In addition to these issues, the farmers were pleased with a bipartisan bill that Congressman Bishop has cosponsored. Dick Minor thanked Bishop for his efforts in addressing inheritance taxes. Bishop explained to Warnock he was the only democrat to co-sponsor the bill which would keep inheritance taxes at a reasonable rate. This is particularly important to farmers as the inheritance they leave their families is their farm. For farming families to be taxed at a high rate would be detrimental to keeping the business running.

Our farmers touch our lives in many ways. It is imperative our policy makers understand how their legislation effects not only the farmers, but all of us who partake in their bounty. While there is action on their behalf being undertaken, it is important the people passing our laws understand how those laws are being played out at home. Some of the legislation is harmful, some has been helpful. This was an opportunity to present the view from the farm to our representatives in Washington. Our farmers, ever faithful, showed up to speak their truth to the people who have the power to help and/or harm them. They are ever hopeful their words will stay with our representatives so their work can continue to be a powerful part of our lives.

For more information on the legislation farmers are pushing for, please visit the GFVGA website at gfvga.org. To add to our farmers’ voices, please consider contacting Congressman Bishop or Senator Warnock.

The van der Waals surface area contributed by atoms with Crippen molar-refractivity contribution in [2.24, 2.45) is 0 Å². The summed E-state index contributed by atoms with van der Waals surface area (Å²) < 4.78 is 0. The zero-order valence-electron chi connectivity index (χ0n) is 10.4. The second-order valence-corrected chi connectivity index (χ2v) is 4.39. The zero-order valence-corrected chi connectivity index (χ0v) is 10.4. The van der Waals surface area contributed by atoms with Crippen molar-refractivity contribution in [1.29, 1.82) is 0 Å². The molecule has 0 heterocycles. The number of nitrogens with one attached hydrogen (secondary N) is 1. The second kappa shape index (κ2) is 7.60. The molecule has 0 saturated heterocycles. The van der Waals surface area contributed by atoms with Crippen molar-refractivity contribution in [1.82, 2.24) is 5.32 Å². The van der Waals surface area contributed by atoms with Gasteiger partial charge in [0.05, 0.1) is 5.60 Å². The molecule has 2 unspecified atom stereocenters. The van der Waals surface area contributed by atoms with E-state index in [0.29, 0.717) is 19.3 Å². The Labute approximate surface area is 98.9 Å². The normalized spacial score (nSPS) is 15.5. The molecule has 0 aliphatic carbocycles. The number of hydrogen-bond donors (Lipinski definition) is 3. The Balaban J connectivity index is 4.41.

Local news

Chief Mark Scott speaks on local opioid use

Local News

Area Beat Report 4/12 to 4/15/2021

Local News

Statham Lake residents speak out against rezoning 60 acres

Local News

Area Beat Report 4/12 to 4/14/2021

Local News

Americus PD Area Beat Report 4/9 to 4/13/2021

Local News

Area Beat Report 4/8 to 4/11/2021

clubs/organizations

Kiwanians enjoy update from Sumter County Schools

Local News

NHTSA and Law Enforcement remind drivers: U Drive. U Text. U Pay.

clubs/organizations

One Sumter welcomes Tammye Pettyjohn Jones as newest member of Board of Directors

community

Sumter County Board of Education votes to return to classroom for new school year and debates rental agreement

Local News

Area Beat Report 4/8 to 4/9/2021

Local News

Dawn Ammons named SGTC 2021 GOAL winner

Local News

SGTC President Emeritus Sparky and Allene Reeves honor South Georgia Tech’s 2021 Outstanding Instructor of Year, ‘Chef Ricky’ Ludwig Watzlowick

Local News

Area Beat Report 4/7 to 4/8/2021

Local News

Chef Ricky Watzlowick named SGTC 2021 Instructor of Year

Local News

Three SGTC students qualify for SkillsUSA National competitions

education

South Georgia Technical College announces More Online Course Offerings through Statewide eCampus Platform 

Local News

Americus-Sumter names honor graduates

News

Manswell Peterson announces candidacy for Secretary of State

News

AAA: DRIVING DISTRACTED IS A DANGEROUS CHOICE

Local news

H and H Meats has found a home in Americus

education

Sumter County Board of Education discusses voting items, legal action and rental rates

Local News

Area Beat Report 4/1 to 4/7/2021

community

Prevention is better than the cure: April is heartworm awareness month